This is the beginning of our 5th year living full-time in our RV. We travel extensively as well as volunteer at least 3 months per year with NWR's, Florida State Parks or with a Nature Conservancy. Love the lifestyle.
What a very pleasant surprise!!! We left the DNP area on a wet Friday morning and traveled south to a delightful Denali State Park where we spent 2 nights. Gary is a great planner. This park was perfect for hiking up mountains and around lakes, kayaking, and catching Mt. Denali (we think we qualify as natives now so that is what we call Mt. McKinley) with crystal clear skies. They really should change the name back to its original title. We are now in Talkeetna and this morning Bob took a tourist plane trip over the mountains with Gary and Floy. The bottom four pics are from that. Words do not do justice to the beauty of this place.
A 50's cabin out in Denali State Park that is returning to nature.
The view of Denali was even more spectacular south of DNP close to Denali State Park.
We had forgotten how much we missed paddling. The water in Byers Lake was not that cold.
The wildflowers in Alaska are so varied. As we drove south of DNP, we noticed that the vegetation was quite different.
View of the mountains out of the window.
This is a glacier with a small pool of melted water. Note how dirty the glacier looks but how clear the water is.
We have seen several mountains that have this shape here in AK. Am not sure if it is the natural shape or if receding glaciers are responsible. Or aliens, maybe.
This is a glacier. The dark areas are really ice. On either side where it is brown, the brown parts are still part of the glacier and are 300-500 feet of ice.
We are into day four at Denali. We could not have had more lovely weather the first two days. Of course, all good things must come to an end. The last two days have been wet and colder. Yet, we make sure we get out in it at least part of he day. Yesterday was the strenuous hike I had to abandon. Today we attended the sled dog program in the park. They actually utilize the sled dogs in winter to transport needed items 70 miles into the park. My pics are from our day trip on a sunny day as well as a couple of pics from rainy days.
This Mama Moose with her 2 little ones was feeding around 10 AM close to the park entrance.
This little guy was with a group of 6 Caribou walking across the road on our bus trip. They actually criss-crossed the road twice before we could get by.
A Grizzly Bear was strolling down the road in front of the bus in front of us. He finally moved off to the side allowing us to pass.
Not a clear pic because these Dall Sheep are grazing so high up the mountain. The need to protect these sheep dates back recognizing Denali as a National Park.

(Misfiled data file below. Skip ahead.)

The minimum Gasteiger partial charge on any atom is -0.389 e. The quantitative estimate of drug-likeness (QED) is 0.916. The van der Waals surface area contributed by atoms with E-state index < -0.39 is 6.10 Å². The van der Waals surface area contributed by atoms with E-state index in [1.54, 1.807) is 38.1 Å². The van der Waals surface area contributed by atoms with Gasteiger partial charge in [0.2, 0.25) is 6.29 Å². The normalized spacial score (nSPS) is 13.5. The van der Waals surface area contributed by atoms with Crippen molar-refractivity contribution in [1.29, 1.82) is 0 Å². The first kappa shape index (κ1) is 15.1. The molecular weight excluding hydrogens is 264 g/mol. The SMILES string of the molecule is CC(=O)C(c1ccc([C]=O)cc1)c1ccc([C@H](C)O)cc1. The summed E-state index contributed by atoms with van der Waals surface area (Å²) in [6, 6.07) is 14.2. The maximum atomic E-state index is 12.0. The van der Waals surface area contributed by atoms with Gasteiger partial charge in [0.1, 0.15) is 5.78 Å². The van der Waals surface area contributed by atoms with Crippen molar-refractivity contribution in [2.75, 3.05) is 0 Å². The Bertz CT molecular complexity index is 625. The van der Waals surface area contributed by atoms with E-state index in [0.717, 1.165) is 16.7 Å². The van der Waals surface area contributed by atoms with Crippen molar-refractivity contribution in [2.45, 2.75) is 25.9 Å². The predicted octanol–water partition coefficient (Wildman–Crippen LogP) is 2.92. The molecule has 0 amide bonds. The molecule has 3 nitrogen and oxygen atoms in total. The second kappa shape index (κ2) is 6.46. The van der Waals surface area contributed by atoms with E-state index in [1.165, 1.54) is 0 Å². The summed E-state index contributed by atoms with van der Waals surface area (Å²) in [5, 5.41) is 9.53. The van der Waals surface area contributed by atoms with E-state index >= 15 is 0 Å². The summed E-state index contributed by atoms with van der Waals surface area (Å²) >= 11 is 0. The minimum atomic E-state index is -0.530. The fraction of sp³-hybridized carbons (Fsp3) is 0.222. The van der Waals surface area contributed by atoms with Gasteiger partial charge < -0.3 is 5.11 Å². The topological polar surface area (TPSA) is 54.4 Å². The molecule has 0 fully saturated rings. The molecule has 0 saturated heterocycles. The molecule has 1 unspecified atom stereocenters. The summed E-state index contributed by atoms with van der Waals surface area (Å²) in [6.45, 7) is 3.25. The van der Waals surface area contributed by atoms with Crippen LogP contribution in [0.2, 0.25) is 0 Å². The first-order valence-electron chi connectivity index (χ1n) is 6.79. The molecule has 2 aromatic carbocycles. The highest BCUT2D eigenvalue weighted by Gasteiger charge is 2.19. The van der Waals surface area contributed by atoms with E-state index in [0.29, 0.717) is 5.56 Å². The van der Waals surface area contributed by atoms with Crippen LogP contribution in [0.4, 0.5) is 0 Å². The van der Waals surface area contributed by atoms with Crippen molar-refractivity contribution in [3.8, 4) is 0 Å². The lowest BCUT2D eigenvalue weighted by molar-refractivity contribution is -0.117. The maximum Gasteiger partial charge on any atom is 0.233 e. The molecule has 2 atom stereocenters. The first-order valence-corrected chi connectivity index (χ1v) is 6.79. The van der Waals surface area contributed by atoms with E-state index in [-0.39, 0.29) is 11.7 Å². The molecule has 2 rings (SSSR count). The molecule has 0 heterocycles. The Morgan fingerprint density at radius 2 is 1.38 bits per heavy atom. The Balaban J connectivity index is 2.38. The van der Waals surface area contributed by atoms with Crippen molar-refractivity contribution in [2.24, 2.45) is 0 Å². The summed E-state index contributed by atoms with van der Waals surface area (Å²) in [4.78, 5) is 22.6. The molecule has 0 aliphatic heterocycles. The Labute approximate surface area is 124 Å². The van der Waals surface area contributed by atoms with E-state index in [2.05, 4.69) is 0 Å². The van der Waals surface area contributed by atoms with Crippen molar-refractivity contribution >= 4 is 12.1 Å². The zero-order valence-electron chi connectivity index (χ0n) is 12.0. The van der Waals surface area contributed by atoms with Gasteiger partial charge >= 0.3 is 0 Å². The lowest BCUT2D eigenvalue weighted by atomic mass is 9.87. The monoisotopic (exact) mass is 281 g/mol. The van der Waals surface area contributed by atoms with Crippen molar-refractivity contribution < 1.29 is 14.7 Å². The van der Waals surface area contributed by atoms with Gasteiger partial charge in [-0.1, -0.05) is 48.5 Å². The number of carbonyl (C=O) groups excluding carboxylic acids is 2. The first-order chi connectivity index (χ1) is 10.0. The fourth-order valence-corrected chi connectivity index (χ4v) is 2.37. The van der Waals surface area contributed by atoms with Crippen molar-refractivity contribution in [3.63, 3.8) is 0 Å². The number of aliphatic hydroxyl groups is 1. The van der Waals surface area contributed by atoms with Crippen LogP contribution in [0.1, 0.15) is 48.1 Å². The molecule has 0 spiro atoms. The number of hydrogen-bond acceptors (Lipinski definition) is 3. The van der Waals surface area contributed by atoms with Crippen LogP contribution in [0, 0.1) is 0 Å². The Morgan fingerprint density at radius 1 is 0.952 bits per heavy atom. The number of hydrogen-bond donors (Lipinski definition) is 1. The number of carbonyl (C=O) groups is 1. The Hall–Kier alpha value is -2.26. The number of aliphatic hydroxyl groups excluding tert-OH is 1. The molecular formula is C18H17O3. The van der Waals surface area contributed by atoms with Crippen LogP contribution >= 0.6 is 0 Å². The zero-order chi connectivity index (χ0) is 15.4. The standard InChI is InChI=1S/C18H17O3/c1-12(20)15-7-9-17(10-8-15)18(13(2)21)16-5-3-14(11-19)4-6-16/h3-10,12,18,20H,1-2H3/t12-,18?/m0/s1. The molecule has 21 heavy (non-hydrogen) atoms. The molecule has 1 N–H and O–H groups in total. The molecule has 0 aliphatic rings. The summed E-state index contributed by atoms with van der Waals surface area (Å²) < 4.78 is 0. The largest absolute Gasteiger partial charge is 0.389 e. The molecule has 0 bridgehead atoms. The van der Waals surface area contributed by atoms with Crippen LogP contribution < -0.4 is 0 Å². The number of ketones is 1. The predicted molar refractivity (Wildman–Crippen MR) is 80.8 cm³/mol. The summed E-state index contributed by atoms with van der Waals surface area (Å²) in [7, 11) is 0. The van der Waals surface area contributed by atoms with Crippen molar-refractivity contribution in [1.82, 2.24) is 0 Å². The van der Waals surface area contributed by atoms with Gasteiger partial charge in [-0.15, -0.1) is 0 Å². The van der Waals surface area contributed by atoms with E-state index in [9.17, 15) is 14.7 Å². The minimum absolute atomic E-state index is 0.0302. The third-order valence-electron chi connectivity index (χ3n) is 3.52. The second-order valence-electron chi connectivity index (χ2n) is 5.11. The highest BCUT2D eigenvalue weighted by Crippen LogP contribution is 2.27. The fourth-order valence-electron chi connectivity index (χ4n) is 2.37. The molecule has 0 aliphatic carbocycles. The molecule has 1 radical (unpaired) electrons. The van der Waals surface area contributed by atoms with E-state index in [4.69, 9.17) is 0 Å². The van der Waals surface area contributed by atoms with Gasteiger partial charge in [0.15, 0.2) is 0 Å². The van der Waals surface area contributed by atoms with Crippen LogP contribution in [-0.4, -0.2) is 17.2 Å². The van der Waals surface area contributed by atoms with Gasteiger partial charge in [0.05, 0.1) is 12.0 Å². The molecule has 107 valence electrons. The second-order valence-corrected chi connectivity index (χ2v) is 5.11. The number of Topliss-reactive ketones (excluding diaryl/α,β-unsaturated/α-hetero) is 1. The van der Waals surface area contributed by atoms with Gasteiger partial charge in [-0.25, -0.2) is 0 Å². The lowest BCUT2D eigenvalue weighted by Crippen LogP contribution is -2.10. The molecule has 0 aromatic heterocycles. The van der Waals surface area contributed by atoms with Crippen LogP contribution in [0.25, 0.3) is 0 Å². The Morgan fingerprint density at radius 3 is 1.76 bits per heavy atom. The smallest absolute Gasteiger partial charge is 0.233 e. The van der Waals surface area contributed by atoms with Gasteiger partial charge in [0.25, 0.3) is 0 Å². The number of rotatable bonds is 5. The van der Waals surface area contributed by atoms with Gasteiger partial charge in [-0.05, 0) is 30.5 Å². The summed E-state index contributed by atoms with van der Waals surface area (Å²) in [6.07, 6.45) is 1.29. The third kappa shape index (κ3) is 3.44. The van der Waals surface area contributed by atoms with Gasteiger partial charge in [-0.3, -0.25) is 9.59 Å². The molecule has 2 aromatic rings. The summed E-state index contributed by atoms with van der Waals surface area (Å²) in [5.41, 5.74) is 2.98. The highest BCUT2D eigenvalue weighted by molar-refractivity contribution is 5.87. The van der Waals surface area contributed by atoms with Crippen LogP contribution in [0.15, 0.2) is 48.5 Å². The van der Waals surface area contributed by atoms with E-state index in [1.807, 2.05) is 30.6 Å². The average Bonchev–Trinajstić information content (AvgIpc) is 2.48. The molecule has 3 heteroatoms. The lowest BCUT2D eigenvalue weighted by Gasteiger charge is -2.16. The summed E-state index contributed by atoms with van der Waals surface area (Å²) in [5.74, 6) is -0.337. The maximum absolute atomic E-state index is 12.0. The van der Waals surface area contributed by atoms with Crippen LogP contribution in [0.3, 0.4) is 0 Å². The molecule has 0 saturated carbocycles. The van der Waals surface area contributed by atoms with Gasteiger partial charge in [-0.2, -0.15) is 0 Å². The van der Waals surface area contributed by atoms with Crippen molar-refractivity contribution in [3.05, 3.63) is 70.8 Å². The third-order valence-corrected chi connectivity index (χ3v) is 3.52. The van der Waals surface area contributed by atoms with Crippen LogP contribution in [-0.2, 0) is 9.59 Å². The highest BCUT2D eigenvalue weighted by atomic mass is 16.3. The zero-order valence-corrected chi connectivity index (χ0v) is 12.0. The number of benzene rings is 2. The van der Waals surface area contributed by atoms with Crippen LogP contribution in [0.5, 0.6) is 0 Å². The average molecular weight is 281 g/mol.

This was the Grizzly after slowly getting off the road to allow us by.
We ran into rain, a few poor road conditions and road delays. However, we reached Dinali late Sat. afternoon and of course all campgrounds inside were full. Boondocked overnight and got into our campground early on Sunday. Monday found us on an 8 hr. bus trip into the park. Saw tons of wildlife and unimaginably beautiful scenery. Will post more pics on area in next post. Too tired now.
More construction on Parks Highway from Fairbanks to Denali than we have seen. Hope rest of the way to Anchorage is not like this.
It could be worse, I think.
Caribou are constantly harrassed by insects that lay their eggs on and in them. They frequently get up, shake, bury their nose in the ground and then lie back down.
The first 3 grizzlies I have ever seen in the wild. Mama and the babies down by the river.
More Dall Sheep up on the mountains near the top. Safer there.
Beautiful landscape inside. We couldn't have asked for a nicer day.
Dredge 8 in Fairbanks was a great adventure even though it was raining harder than it had in years. Our tour started off with the "Conductor" on the narrow gauge train entertaining us with Country and Cajun music. Quite interesting with the rain beating on the roof and the engine starting. He was pretty good. The stops enroute to the panning site had a narrator who happensed to be a history teacher in the off-season. Lots of interesting info on the types of mining conducted in the Fairbanks area. Then we saw the large dredge and heard about how it was moved here and how it operated. Of course the highlight of the trip was actually getting to pan for gold. It was set up for tourists with long, deep water troughs filled with WARM water. None of this going into the cold creeks. I only wish we were going to stay at least 3 more days. I would go up to the hills and pan in the creeks. Love Fairbanks.
At the outset Bob only wanted to see the Dredge. Here he is studiously learning how to pan. In AK, they really must take care of tourists. Tent over panning tables.
Narrow gauge. Amazing how much equipment they had to carry on these things.
Difficult to explain placer mining but they miners dug a hole in ground containing gold, then they picked rocks apart and sent them to guy on top in a bucket.
The guy on top would get the bucket from the hole and send it over to the pile of rocks. He also had to keep the fire stoked in the makeshift furnace in pic on left. All this was during the winter. His job was the hardest.